Obama pushes Congress to help states hire teachers – Your Houston News: News

WASHINGTON — President Barack Obama wants Congress to help states rehire teachers and act on a key part of last year’s jobs bill. He says the last thing the U.S. needs is to have fewer teachers in our schools.

Obama says in his radio and Internet address Saturday that many states have been squeezed by the economic recession and have been forced to lay off teachers — about 250,000 across the nation.

Obama says Congress needs to act on part of last year’s jobs bill that would prevent more layoffs and rehire more teachers who lost their jobs.

Republicans say Obama’s policies stand in the way of a stronger economy. Minnesota congressman Erik Paulsen says House Republicans will push plans to boost domestic energy production and stop tax increases on small businesses.

Police: Pastor Dollar choked, hit daughter

ATLANTA — The 15-year-old daughter of megachurch pastor Creflo Dollar told authorities her father choked and punched her, and hit her with his shoe during an argument over whether she could go to a party, according to a police report.

Dollar’s 19-year-old daughter corroborated most of her sister’s story, but Dollar disputed it, telling a sheriff’s deputy he was trying to restrain her when she became disrespectful. When she began to hit back, he wrestled her to the floor and spanked her, according to the police report.

Dollar is one of the most prominent African-American preachers based around Atlanta. his World Changers Church International has 30,000 members in the Atlanta area, and the ministry has satellite churches across the U.S.

Dollar faces misdemeanor charges of simple battery and cruelty to children. He has been released from jail and his lawyer said he was expected to preach Sunday.

Dollar said in a statement Friday he loved his children and would never hurt them.

Public-employee pensions face a rollback in Calif.

SAN DIEGO — for years, companies have been chipping away at workers’ pensions. now, two California cities may help pave the way for governments to follow suit.

Voters in San Diego and San Jose, the nation’s eighth- and 10th-largest cities, overwhelmingly approved ballot measures last week to roll back municipal retirement benefits — and not just for future hires but for current employees.

From coast to coast, the pensions of current public employees have long been generally considered untouchable. But now, some politicians are saying those obligations are trumped by the need to provide for the public’s health and safety.

The two California cases could put that argument to the test in a legal battle that could resonate in cash-strapped state capitols and city halls across the country. Lawsuits have already been filed in both cities.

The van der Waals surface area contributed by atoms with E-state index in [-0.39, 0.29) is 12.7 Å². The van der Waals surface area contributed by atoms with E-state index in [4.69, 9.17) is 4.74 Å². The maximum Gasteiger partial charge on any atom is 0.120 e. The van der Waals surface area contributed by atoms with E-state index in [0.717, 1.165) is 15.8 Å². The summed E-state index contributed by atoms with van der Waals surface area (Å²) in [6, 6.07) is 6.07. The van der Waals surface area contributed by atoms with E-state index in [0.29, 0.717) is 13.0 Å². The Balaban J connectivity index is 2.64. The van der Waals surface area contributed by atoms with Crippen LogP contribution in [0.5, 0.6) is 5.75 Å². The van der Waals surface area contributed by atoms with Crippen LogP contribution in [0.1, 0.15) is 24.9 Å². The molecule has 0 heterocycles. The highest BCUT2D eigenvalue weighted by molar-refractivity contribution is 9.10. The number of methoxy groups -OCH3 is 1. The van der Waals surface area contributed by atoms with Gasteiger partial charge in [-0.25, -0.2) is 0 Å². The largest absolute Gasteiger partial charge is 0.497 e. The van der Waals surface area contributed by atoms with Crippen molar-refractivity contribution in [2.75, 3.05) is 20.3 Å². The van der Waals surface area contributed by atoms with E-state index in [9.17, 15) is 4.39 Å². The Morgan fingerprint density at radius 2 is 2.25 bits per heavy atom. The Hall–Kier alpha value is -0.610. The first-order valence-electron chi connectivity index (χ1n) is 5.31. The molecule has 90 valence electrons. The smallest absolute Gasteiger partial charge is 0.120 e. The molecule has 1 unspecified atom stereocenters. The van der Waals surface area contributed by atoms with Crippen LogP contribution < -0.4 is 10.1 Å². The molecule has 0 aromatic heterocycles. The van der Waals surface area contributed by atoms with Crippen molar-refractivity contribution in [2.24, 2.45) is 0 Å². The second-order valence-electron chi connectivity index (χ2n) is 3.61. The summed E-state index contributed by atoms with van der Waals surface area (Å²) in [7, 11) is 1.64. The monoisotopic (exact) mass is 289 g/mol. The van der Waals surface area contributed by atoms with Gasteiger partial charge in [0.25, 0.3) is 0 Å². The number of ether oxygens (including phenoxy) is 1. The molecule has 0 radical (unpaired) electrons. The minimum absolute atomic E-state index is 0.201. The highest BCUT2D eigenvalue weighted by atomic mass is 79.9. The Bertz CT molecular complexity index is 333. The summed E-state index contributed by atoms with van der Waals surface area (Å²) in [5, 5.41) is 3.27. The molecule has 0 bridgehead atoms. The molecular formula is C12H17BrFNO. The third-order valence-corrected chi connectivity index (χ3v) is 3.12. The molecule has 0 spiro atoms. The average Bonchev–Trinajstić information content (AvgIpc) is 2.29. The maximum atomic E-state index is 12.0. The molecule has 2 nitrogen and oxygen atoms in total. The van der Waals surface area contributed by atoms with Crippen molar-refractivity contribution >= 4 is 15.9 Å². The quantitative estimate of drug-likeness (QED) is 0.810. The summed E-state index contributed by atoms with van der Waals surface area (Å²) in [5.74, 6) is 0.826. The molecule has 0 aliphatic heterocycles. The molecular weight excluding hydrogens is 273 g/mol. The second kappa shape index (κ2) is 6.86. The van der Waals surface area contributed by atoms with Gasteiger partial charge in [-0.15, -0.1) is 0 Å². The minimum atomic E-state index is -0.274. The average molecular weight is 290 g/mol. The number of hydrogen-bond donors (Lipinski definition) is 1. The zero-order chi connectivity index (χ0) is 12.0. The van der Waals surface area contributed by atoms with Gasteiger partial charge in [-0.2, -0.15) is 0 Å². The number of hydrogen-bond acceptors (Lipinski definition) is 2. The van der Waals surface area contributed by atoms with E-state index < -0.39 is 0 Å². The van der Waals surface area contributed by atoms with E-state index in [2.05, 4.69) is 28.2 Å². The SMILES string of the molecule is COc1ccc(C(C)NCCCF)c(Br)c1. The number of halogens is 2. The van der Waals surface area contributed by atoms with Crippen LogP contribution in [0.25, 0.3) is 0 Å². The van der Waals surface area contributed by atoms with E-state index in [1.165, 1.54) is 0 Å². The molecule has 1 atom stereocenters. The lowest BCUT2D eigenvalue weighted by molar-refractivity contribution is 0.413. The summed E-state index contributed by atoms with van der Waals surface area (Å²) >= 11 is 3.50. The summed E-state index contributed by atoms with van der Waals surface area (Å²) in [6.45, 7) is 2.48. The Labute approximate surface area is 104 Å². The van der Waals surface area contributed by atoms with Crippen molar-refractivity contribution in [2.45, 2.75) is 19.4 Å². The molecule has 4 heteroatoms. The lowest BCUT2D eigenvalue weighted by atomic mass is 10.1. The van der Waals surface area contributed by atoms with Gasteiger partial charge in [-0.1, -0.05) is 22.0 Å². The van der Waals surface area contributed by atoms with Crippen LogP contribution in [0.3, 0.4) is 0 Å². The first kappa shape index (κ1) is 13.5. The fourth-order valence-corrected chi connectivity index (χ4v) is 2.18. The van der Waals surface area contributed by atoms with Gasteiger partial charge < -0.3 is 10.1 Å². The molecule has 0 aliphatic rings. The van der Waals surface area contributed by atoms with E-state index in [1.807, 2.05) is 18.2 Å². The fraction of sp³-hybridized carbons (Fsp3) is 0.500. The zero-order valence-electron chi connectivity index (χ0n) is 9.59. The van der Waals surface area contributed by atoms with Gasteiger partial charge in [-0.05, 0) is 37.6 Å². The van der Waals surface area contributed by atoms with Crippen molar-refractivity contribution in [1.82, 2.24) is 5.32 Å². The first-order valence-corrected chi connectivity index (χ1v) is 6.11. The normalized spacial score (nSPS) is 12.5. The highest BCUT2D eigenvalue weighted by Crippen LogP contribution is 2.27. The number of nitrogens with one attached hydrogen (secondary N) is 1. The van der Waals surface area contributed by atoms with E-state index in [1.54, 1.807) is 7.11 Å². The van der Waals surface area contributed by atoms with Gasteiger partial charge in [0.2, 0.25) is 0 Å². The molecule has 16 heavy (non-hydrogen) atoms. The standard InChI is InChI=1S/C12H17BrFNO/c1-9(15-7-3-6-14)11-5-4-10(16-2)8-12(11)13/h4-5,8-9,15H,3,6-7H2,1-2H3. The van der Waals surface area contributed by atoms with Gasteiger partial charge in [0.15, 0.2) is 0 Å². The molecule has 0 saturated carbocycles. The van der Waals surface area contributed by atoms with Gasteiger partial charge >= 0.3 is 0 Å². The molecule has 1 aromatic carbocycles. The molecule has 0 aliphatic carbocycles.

“Other states are going to have to pay attention,” said Amy Monahan, a law professor at University of Minnesota.

The court battles are playing out as lawmakers across the U.S. grapple with ballooning pension obligations that increasingly threaten schools, police, health clinics and other basic services.

Cost to lunch with Warren Buffett: $3.5 M

OMAHA, Neb. — The cost to dine with investor Warren Buffett has apparently spiked in value, with one deep-pocketed bidder forking over nearly $3.5 million during a charity auction.

The annual auction for a private lunch with the Nebraska billionaire closed following a flurry of activity in the final hours Friday night. in the end, the highest bid was a record-breaking $3,456,789.

The auction benefits the Glide Foundation, which helps the homeless in San Francisco. Buffett has raised more than $11.5 million for the group in 13 past auctions. The event provides a significant portion of Glide’s roughly $17 million annual budget that pays for social services to the poor and homeless.

“We just had a most amazing, shocking experience occur in our great city,” Glide’s founder, the Rev. Cecil Williams, said in a statement Friday night. “We are shouting, dancing, rejoicing and celebrating.”

The organization said Friday’s winner bidder wished to remain anonymous. Williams said 10 people actively engaged in bidding.

Holder appoints 2 US attorneys to lead probe

WASHINGTON — two U.S. attorneys are taking over separate FBI investigations into leaks of national security information that critics have accused the White House of orchestrating to improve President Barack Obama’s re-election chances, a claim Obama calls “offensive” and “wrong.”

Recent news articles contained details of U.S. involvement in a partially successful computer virus attack on Iran’s nuclear program and on the selection of targets for counterterrorism assassination plots. The leaked information generally painted Obama as a decisive and hands-on commander in chief.

“The notion that my White House would purposely release classified national security information is offensive. It’s wrong,” Obama told reporters at a news conference Friday. “And people I think need to have a better sense of how I approach this office and how the people around me here approach this office.”

Obama promised investigations into the source of leaks about U.S. involvement in cyberattacks on Iran and drone strikes on suspected terrorists.

“We’re dealing with issues that can touch on the safety and security of the American people, our families or our military personnel or our allies, and so we don’t play with that,” he said.

Obama pushes Congress to help states hire teachers – Your Houston News: News


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